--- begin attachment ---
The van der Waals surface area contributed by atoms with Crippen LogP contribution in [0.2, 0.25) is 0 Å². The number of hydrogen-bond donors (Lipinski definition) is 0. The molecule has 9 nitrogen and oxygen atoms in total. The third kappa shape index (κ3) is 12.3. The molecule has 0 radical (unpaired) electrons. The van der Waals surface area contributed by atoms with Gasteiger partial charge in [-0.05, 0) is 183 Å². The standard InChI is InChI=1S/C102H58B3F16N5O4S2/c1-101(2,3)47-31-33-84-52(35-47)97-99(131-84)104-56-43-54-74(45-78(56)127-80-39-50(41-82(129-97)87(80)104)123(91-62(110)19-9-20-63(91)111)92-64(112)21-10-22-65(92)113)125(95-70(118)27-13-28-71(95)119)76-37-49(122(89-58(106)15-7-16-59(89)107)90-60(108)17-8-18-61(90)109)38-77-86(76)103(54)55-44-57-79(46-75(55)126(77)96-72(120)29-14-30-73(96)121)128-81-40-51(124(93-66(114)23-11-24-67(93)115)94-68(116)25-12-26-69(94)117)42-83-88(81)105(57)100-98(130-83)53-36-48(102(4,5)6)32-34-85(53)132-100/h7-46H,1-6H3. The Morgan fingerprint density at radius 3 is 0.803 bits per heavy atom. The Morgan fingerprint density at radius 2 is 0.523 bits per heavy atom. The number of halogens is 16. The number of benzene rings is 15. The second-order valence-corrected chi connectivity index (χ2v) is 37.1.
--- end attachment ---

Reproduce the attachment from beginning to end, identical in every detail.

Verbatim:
The van der Waals surface area contributed by atoms with Crippen LogP contribution in [0.2, 0.25) is 0 Å². The number of hydrogen-bond donors (Lipinski definition) is 0. The molecule has 9 nitrogen and oxygen atoms in total. The third kappa shape index (κ3) is 12.3. The molecule has 0 radical (unpaired) electrons. The van der Waals surface area contributed by atoms with Gasteiger partial charge in [-0.05, 0) is 183 Å². The standard InChI is InChI=1S/C102H58B3F16N5O4S2/c1-101(2,3)47-31-33-84-52(35-47)97-99(131-84)104-56-43-54-74(45-78(56)127-80-39-50(41-82(129-97)87(80)104)123(91-62(110)19-9-20-63(91)111)92-64(112)21-10-22-65(92)113)125(95-70(118)27-13-28-71(95)119)76-37-49(122(89-58(106)15-7-16-59(89)107)90-60(108)17-8-18-61(90)109)38-77-86(76)103(54)55-44-57-79(46-75(55)126(77)96-72(120)29-14-30-73(96)121)128-81-40-51(124(93-66(114)23-11-24-67(93)115)94-68(116)25-12-26-69(94)117)42-83-88(81)105(57)100-98(130-83)53-36-48(102(4,5)6)32-34-85(53)132-100/h7-46H,1-6H3. The Morgan fingerprint density at radius 3 is 0.803 bits per heavy atom. The Morgan fingerprint density at radius 2 is 0.523 bits per heavy atom. The number of halogens is 16. The number of benzene rings is 15. The second-order valence-corrected chi connectivity index (χ2v) is 37.1.